Each year, five specialisations will be open for application. The specialisations that start in the academic year 2021-2022, are: Contemporary Art; Glass and Ceramics; Paintings; Textiles; and Technical Art History.
Whilst these specialisations offer their first-year courses, the specialisations that started in the previous academic year (2020-2021), and which will consequently start again in 2022-2023, offer their second-year courses. Those specialisations are: Book and Paper; Historic Interiors; Metals; Photography; Wood and Furniture.
Master’s programme: made up of three parts
The entire programme for becoming a conservator-restorer consists of three parts:
- A Bachelor’s degree certificate in humanities or science is required for entering the Master’s programme. Students enrolled in a Bachelor’s programme can follow a minor in Conservation and Restoration (30 ECTS). Completing the minor is a pro, but not mandatory. Students with a Bachelor’s degree in applied arts are not directly eligible and are advised to consult a study adviser to discuss their options;
- The two-year Master's programme;
- A two-year Advanced Professional Programme (for all specialisations except Technical Art History).
Advanced Professional Programme
With the exception of graduates from the Technical Art History specialisation, students who have completed the Master’s degree in Conservation and Restoration can apply for the Advanced Professional Programme. Admitted students will receive a modest grant to cover the tuition fees and living costs.
- This postgraduate track is largely taught at a training studio programme, either in the Atelier Building or in external studio’s. It consists of closely supervised practical work in which the trainee conservator-restorer takes part in conservation and research projects, working with increasing independence.
- Currently, only students who have completed the Master’s in Conservation and Restoration at the University of Amsterdam can be admitted to the Advanced Professional Programme.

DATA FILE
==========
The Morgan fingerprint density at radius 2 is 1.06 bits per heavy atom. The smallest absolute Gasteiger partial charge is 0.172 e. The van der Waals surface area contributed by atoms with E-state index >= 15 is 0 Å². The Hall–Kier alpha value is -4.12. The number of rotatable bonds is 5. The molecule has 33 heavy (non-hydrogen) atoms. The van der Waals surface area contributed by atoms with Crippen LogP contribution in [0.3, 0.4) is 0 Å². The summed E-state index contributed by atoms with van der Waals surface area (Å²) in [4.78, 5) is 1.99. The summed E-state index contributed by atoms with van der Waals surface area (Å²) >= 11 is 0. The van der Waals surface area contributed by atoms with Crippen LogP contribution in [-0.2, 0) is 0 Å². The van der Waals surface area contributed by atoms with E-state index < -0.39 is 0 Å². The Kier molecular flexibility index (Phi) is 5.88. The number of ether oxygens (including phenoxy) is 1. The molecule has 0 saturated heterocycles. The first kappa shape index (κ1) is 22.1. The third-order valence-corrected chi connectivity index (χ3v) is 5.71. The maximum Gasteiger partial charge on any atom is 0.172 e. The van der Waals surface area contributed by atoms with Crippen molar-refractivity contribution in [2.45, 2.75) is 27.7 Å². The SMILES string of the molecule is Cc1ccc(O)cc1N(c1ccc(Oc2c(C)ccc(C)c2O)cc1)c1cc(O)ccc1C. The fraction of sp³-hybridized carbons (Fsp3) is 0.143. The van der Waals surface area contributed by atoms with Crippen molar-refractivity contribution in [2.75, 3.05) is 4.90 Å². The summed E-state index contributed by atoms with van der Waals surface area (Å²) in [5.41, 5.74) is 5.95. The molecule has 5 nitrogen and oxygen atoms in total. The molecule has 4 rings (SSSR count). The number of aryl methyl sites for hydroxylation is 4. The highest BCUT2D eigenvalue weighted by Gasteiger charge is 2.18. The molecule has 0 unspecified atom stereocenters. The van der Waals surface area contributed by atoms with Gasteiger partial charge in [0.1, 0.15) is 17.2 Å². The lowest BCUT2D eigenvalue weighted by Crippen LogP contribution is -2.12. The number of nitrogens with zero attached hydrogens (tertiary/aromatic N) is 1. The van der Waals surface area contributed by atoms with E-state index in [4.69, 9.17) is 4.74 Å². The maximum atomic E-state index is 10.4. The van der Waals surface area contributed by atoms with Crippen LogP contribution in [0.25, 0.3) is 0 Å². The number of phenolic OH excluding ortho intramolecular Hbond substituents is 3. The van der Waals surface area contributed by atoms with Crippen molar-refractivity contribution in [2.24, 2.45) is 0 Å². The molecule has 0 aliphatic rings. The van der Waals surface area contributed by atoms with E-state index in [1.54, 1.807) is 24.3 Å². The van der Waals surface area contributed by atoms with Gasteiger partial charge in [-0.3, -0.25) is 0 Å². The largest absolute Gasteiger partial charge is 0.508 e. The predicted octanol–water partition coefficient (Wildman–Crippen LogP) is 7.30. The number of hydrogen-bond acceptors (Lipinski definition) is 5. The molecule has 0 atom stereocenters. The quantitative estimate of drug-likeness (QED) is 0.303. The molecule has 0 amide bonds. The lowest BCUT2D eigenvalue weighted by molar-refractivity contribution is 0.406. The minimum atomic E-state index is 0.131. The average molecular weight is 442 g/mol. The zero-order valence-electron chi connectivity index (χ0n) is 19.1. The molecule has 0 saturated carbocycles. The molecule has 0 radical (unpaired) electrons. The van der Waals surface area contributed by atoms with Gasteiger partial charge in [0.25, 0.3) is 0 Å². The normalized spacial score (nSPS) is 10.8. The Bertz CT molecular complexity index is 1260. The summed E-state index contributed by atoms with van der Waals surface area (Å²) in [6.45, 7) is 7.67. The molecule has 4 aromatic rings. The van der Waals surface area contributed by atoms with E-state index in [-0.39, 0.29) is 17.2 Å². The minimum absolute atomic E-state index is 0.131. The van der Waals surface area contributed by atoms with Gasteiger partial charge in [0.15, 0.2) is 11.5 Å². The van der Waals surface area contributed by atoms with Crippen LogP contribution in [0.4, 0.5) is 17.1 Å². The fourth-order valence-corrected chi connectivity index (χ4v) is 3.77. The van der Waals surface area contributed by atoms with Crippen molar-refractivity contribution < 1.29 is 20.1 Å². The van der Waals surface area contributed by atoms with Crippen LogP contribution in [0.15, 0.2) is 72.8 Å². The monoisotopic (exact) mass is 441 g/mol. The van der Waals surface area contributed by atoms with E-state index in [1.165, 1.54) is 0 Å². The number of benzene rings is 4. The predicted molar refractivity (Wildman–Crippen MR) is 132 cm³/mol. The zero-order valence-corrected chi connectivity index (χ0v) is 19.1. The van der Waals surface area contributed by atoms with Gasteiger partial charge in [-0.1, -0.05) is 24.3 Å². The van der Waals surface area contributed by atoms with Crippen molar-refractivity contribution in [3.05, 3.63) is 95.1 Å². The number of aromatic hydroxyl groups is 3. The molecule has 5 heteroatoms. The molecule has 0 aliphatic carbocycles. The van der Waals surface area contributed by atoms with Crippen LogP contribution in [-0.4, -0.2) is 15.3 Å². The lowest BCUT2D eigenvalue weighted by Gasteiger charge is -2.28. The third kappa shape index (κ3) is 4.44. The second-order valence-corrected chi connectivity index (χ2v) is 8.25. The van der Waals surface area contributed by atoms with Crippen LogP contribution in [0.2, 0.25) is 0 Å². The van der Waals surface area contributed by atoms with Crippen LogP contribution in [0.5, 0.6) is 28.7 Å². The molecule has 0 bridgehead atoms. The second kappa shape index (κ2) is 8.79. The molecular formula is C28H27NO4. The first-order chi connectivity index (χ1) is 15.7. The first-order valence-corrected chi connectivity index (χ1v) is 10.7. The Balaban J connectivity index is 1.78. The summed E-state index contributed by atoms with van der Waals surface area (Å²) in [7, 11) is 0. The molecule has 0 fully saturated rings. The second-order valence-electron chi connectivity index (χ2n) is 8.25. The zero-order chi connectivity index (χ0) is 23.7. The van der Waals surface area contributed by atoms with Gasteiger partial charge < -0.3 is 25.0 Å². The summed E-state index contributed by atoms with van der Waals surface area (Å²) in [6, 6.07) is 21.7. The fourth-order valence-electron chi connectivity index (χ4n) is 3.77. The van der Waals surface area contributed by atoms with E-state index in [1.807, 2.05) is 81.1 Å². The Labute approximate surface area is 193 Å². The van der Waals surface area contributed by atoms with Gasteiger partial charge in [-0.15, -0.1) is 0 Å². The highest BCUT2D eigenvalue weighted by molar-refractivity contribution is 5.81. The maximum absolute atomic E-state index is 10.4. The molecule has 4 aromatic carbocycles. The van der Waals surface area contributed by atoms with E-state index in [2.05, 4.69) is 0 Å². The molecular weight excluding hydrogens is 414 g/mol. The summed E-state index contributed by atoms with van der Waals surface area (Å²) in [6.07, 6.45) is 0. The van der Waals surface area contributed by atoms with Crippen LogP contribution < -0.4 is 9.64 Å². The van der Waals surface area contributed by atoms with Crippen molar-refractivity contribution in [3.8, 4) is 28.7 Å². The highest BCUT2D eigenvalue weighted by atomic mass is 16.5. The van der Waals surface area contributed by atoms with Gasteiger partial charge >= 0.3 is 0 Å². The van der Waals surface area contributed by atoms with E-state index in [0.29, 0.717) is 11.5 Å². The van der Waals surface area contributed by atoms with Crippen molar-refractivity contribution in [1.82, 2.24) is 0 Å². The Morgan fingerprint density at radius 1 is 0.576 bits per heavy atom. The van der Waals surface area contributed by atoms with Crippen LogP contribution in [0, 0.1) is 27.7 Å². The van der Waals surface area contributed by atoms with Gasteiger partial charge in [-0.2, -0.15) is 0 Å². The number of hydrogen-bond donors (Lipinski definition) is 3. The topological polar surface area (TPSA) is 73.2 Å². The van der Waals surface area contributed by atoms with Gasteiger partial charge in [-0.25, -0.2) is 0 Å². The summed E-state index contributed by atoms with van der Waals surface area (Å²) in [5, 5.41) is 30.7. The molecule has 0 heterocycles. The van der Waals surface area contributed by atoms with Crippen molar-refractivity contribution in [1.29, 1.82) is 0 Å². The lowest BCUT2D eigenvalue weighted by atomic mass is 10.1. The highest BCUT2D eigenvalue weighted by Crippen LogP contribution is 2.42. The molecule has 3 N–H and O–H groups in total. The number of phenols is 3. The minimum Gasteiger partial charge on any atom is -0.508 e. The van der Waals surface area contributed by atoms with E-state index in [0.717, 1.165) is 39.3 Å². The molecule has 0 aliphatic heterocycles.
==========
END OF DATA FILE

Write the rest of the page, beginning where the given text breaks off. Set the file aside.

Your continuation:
- Throughout the first year of the Advanced Professional Programme there are also lectures, gatherings and presentations to further develop students’ practical and academic skills and provide them with advanced knowledge on relevant topics (analytical techniques, specialist conservation skills, business management, conservation ethics, writing scientific papers). Some of these are taught for the entire year group, others within the specialisms. In the second year, a three-month independent research project is conducted. An eight-month internship period is also part of the second year.
- Upon completion of the Advanced Professional Programme, you will have satisfied the international criteria for conservator-restorers and will be able to establish yourself as an independent conservator-restorer in one of the disciplines taught at the UvA: Book and Paper; Contemporary Art; Glass and Ceramics; Historic Interiors; Metals; Paintings; Photography; Textiles; Wood and Furniture.
Completion of the Master’s degree qualifies you as an academic scholar in the field of Technical Art History or in Conservation and Restoration, not as a conservator. You qualify as a conservator only when you successfully complete the subsequent Advanced Professional Programme.